You could make a wonderful
foster parent to a waiting child if you...
*Are at least
21 years old
*Are single, married, divorced or widowed
*Own or rent your home
*Have adequate financial resources to maintain
*Can provide for the child’s physical,
mental, and character development
If you meet
these basic qualifications then you're off to
a great start!
People just like you provide
foster care to children every day. If you work
with Colorado 's public child welfare system,
you'll find that becoming a foster parent is
a straightforward process.
Contact the Foster Care
Coordinator in your county department of human
or social services or a private child placement
agency to inquire about their family foster
care program by clicking
here. Staff will help you learn more and
guide you through the process. Please
review the steps below.
1: Attend the foster
care program orientation.
Step 2: Complete
and submit an application.
Step 3: Attend
foster parent training classes sponsored by
the county departments, private child placement
agency, or the State of Colorado.
Step 4: Participate
in a comprehensive foster family assessment.
Once you successfully
complete these steps, you may be certified to
foster a child.
You will attend an orientation
about fostering at the county department or
private child placement agency where you choose
to pursue the family foster care certification
process along with other prospective foster
parents where you'll learn:
- What foster care means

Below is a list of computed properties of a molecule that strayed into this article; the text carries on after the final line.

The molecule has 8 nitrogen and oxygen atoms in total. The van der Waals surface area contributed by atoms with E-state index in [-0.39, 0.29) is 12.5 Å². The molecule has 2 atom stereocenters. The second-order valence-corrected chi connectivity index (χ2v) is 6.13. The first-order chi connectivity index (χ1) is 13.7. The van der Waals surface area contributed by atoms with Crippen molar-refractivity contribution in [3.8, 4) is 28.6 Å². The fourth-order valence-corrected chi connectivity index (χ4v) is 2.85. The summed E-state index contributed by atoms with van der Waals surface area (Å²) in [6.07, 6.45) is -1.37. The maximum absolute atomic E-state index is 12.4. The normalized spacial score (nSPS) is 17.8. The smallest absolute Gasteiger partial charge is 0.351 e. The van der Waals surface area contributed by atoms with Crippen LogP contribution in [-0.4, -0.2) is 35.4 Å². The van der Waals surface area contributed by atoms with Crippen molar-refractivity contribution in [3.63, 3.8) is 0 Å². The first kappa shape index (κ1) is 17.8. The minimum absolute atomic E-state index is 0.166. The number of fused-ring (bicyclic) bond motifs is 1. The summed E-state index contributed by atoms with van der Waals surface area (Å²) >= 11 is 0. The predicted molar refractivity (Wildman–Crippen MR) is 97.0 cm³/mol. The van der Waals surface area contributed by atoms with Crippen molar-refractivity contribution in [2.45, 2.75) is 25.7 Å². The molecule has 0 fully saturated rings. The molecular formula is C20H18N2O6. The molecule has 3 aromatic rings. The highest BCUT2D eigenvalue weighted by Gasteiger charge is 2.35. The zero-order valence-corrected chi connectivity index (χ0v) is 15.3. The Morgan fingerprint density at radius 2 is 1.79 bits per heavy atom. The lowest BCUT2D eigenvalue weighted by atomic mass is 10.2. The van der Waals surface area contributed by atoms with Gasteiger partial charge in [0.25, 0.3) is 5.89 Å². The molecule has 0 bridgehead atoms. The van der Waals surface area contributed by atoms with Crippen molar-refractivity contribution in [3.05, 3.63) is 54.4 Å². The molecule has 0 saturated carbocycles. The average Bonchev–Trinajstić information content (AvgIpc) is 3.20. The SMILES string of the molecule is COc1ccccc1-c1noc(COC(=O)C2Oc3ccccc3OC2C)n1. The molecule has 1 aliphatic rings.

and what your role and responsibilities
as a parent will be.
- About the children who are
placed in out-of-home care, their backgrounds
and their ages.
- What the certification process
involves, such as the application form,
the required training classes and the foster
- How the child’s caseworker
and the foster care resource caseworkers
will work with and support you and your
- The legal procedures and
the assistance and resources available to
- About permanency, concurrent
planning, and situations where children
may be placed in the foster home for foster
care and later becomes legally free for
2: The Application
The Colorado Department of
Human Services Application To Care For Children
doesn't take long to complete, and is free.
The county department or private child placement
agency where you choose to pursue the family
foster care certification will provide you with
will have a Colorado and national background
check for prior criminal and child abuse records.
3: Training Classes
Foster parents are required
to attend training classes as part of the certification
process. The classes are taught by experienced
child welfare professionals. In addition to
helping to prepare you. and your family, the
training covers issues including, legal processes
and issues, child growth and development, discipline,
parenting and family dynamics, the importance
of the team approach, working with the birth
family, individual differences, as well as the
challenges and the rewards of fostering.
4: Family Assessment
A foster family assessment
– also called a "home study"
– is the process that helps us find appropriate
families for the children who are temporarily
in out-of-home care. Information is gathered
through individual and joint interviews with
a caseworker or another professional who will
visit your home.
Here are some of
the areas covered in the family assessment:
- Social history, background,
personal characteristics, and values
- Problem solving and communication
- Parenting skills and family
- Children and other people
living in the home
- Family relationships and
family support network
- Physical and social environment
Once your foster
family assessment is approved, you may be eligible
to have a child placed in your home for foster